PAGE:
Best,
    Chris

    • If the slant can be balanced away from pure metcon to a strength bias it would be a fine way to achieve health. The coaching and frequency would need to be addressed because it would be very easy to get sucked into the crossfit “hardcore” mentality and end up overreaching your capabilities and capacities. Understand this is not a complaint leveled only at Crossfit: when I powerlifted it was easy to get caught up in attempting way more than my capacity. It’s how I hurt my back deadlifting. I’ve also done the same thing in hot-room yoga, where an external stimuli was interfering with my internal feedback mechanism of telling me when enough was enough.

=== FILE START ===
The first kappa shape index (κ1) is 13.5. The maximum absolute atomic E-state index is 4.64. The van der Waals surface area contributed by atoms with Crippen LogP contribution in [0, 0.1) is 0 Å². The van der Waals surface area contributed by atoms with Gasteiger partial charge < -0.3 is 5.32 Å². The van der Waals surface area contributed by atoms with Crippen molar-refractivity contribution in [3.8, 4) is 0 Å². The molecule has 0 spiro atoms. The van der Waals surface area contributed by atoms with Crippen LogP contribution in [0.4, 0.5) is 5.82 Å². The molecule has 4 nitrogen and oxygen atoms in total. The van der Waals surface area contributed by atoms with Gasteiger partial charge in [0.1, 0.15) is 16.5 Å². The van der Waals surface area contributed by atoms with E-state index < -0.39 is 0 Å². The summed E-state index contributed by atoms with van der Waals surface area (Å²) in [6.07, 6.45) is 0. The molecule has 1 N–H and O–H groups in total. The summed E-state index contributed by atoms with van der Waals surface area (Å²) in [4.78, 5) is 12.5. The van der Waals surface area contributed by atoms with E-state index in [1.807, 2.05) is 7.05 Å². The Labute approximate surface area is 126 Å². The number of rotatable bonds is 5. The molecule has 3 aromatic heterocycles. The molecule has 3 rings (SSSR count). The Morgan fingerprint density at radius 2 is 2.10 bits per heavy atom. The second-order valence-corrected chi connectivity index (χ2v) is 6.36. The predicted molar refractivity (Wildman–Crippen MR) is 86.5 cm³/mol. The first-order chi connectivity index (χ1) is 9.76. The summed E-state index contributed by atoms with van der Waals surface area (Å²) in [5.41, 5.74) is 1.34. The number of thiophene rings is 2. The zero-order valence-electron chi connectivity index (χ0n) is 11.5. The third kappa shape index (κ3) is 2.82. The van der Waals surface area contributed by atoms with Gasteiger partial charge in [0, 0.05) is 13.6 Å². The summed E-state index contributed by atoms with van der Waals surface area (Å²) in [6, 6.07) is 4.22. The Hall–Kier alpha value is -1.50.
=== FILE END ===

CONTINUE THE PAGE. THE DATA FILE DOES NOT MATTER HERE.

So intelligently implemented Crossfit with the goal of general health/fitness/nakedness, from a competent coach, and an ability to take the 30,000 foot view (or someone to do it for you) to make sure you’re not overdoing it would be just fine.